Ted Leavengood on Baseball View All Posts

Ted Leavengood

About Ted Leavengood on Baseball

Ted Leavengood is a baseball writer who is the managing editor for Seamheads.com a national baseball blog and writes a weekly column for MASN.com. He is co-host of a weekly podcast, “Outta the Parkway,” that airs every Friday night at 7 pm on the Seamheads Podcast Network and a member... Read more

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Setting Up the Long Season

The Washington Nationals home opener in 2012 was against the Cincinnati Reds. They won three of the first four at Nationals Park to set up a truly successful first month and got the season rolling toward 98 wins. The Reds did not like that movie and let Washington know they will be playing a very different role this year.

The Reds had the second best record in the NL last year—winning 97 games. With Shin-Soo Choo at the top of their order, they are going to be even better. Choo’s left-handed swing seems a good fit in the GreatAmericanSmallPark. He went 5-for-12 with two home runs in the three-game series against the Nats. Todd Frazier, who finished third behind Bryce Harper for the Rookie of the Year Award, had an even better weekend, going 8-for-13 to raise his average to .480.images

The Reds served notice to both Dan Haren and Stephen Strasburg that they are a team to take seriously in 2013. It is a lesson that should be reviewed as early as possible. Because as disappointing as the three games in Cincinnati were, this early series can set up the 2013 season just as well as the one a year ago did. As encouraging as coming back to win the second game in eleven innings was, there is a chance to use these early games to get better, to learn what the rest of the season has in store.

There has been so much discussion in recent weeks about the Nationals having a target on their back, that it has lost its meaning. This weekend provides the first really solid look at how that will translate in the real world. Teams are up for the Nationals and they are going to play their best. They’re going to relish hitting against Stephen Strasburg. Players like Todd Frazier want to prove that they were really the best rookie in 2012. They are going to bring their “A” games and if the Nats don’t field well and don’t play smart baseball, the good teams are going to enjoy showing them how it is done.

The Nationals made six errors in the three games and that doesn’t count some of the bobbles and errors in judgment that won’t be scored officially. Contrast it with the flawless baseball the Reds played. That’s what having a target on your back means. Teams are going to play their best; they aren’t going to make mistakes. In 2013, Washington’s surprising talent from top to bottom is not going to be enough. It will not be enough for Danny Espinosa to have a great shortstop’s arm at second base. It will require putting that arm to the smartest possible use.

Most discussions of the Nationals great 2012 season focus on the league-best pitching. What gets almost no press is the glove work that made the pitching so good. Only three teams in the NL made fewer errors. When the game situation demanded a double-play and the requisite ground ball was delivered from the mound, Desmond and Espinosa were as efficient as anyone. The Nationals cannot possibly repeat their exemplary 2012 fielding numbers at this pace.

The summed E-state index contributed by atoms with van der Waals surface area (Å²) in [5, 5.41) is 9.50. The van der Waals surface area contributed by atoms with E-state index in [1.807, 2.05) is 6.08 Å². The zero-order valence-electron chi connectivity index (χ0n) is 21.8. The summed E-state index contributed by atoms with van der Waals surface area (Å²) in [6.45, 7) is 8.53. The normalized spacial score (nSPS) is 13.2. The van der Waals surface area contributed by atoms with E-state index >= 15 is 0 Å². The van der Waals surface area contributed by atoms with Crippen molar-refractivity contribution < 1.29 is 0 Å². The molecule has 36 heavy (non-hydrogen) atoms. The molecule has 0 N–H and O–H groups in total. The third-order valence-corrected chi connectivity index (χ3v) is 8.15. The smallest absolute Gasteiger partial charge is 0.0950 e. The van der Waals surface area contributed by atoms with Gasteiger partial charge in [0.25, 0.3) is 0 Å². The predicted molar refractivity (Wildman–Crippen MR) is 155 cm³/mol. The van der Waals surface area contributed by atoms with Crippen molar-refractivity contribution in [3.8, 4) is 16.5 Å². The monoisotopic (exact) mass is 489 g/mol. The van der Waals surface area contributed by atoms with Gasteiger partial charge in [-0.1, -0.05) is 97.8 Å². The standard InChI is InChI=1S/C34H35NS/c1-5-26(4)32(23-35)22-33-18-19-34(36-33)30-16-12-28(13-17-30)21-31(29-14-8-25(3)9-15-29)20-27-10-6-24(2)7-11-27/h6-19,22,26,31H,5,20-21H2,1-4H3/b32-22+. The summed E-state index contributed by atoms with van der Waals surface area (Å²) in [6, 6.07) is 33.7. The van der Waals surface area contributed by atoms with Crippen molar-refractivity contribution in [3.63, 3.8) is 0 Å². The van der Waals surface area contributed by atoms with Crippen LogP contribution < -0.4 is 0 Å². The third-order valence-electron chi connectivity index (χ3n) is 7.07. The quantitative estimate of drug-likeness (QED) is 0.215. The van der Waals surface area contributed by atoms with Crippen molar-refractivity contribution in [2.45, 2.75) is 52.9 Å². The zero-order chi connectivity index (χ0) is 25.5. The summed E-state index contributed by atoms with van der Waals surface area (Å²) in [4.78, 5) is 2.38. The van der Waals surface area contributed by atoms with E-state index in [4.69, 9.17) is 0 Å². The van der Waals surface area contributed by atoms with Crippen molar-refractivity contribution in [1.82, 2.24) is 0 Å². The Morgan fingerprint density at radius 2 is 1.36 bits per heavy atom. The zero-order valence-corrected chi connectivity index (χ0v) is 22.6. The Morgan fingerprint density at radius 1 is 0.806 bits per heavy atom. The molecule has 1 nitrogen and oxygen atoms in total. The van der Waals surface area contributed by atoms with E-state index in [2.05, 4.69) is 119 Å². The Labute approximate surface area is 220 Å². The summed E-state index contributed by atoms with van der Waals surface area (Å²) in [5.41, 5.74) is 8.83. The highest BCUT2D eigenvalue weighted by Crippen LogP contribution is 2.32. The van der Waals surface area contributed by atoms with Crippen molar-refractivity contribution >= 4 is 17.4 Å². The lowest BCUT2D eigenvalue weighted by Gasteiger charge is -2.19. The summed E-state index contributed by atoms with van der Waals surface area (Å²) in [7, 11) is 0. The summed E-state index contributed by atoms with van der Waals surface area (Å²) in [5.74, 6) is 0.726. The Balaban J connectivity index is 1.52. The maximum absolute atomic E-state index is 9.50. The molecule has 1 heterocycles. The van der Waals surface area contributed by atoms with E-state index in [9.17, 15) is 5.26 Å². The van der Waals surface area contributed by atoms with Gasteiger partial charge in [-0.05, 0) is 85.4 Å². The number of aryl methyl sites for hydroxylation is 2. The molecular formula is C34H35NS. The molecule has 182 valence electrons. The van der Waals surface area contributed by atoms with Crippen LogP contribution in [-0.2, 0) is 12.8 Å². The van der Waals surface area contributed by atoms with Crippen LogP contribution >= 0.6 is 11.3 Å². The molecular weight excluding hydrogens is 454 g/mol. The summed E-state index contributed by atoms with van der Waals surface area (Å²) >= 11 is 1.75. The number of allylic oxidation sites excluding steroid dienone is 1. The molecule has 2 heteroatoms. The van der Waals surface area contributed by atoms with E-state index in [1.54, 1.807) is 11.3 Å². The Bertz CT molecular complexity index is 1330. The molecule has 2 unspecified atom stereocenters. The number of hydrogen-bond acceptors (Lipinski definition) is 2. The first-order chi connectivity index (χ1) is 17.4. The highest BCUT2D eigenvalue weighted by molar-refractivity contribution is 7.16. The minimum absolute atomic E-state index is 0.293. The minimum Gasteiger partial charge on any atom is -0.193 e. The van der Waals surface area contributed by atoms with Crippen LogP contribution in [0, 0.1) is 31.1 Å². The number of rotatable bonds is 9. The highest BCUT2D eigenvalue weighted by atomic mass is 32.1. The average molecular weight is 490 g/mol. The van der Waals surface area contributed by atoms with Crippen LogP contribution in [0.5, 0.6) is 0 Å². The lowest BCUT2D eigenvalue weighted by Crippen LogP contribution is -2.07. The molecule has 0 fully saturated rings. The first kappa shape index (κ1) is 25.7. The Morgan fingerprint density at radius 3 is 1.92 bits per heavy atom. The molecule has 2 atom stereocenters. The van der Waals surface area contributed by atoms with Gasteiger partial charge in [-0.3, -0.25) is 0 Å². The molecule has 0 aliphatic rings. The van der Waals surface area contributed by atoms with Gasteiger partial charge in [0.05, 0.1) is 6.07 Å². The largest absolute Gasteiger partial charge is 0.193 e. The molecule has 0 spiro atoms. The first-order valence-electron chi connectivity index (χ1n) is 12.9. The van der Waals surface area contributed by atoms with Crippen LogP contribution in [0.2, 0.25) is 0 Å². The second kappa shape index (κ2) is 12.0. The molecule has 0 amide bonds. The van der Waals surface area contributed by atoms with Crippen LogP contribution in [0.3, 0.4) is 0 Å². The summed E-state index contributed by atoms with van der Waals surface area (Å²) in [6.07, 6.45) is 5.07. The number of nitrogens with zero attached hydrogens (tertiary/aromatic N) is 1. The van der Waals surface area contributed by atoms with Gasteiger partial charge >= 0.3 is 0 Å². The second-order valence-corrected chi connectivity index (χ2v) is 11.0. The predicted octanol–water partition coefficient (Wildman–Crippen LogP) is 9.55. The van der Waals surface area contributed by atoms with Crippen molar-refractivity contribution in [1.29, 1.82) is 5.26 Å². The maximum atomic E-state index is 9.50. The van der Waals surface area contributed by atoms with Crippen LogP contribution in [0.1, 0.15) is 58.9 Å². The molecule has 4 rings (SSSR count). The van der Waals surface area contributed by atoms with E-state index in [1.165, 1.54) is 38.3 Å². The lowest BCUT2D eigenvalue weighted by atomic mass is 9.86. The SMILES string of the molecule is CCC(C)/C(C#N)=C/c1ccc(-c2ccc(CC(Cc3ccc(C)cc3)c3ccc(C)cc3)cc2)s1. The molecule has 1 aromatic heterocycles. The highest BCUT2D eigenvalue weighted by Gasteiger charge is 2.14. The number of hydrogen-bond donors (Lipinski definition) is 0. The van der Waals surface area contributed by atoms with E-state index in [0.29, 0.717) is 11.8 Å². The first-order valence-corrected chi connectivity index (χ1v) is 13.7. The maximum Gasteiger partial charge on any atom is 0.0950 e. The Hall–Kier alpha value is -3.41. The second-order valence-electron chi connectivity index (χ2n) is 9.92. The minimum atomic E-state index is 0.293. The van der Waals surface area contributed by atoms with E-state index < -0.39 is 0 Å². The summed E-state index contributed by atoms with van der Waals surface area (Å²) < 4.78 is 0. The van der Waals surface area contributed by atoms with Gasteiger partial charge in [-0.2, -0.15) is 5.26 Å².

The best part of the three days in Cincy came on Saturday when Ross Detwiler out-pitched Mike Leake, making a case that he is the best 5th starter in the National League, if not in baseball. Wilson Ramos demonstrated that he is all the way back from his injury-shortened 2012. Kurt Suzuki made it apparent that the Nationals have the best catching tandem in the game. But the best of the second game occurred when Ian Desmond hit the go-ahead homer in the eleventh after struggling both at bat and in the field. The Nationals need Desmond to play at the same level as in 2012—in the field and at bat.

It is a long season. That is the bromide being bandied about to explain away this past weekend. It will be a long season indeed if the Nationals don’t realize quickly that the good teams are ready. And there is no calculator to determine which teams are this year’s “good” teams, which ones will break out like the Nats did last season.

Queue up the White Sox, a young team with some veteran talent like Adam Dunn, Paul Konerko and Alex Rios. It doesn’t get any easier. The White Sox are in the hunt for the AL West and want to test themselves against the best, to measure their readiness for the Detroit Tigers by playing well against Washington. That is how it is going to be all season long.

There is plenty of good news, like the sweep of the Marlins who have owned the Nationals since 2005, the handcuffing of Giancarlo Stanton for most of that three-game series. But the best news will come when the Nationals break out the gloves from 2012, when they begin to play consistently crisp defense and execute the plays that came to seem routine a season ago. That is what will determine how long a season it is going to be.

About Ted Leavengood

Ted Leavengood is a baseball writer who is the managing editor for Seamheads.com a national baseball blog and writes a weekly column for MASN.com. He is co-host of a weekly podcast, "Outta the Parkway," that airs every Friday night at 7 pm on the Seamheads Podcast Network and a member of the Society For American Baseball Research. He has written three books on the history of baseball in Washington: Clark Griffith, The Old Fox of Washington Baseball; Ted Williams and the 1969 Senators, and The 2005 Nationals, Baseball Returns to Washington, DC, a journal of that season. Ted lives in North Chevy Chase with his wife Donna.


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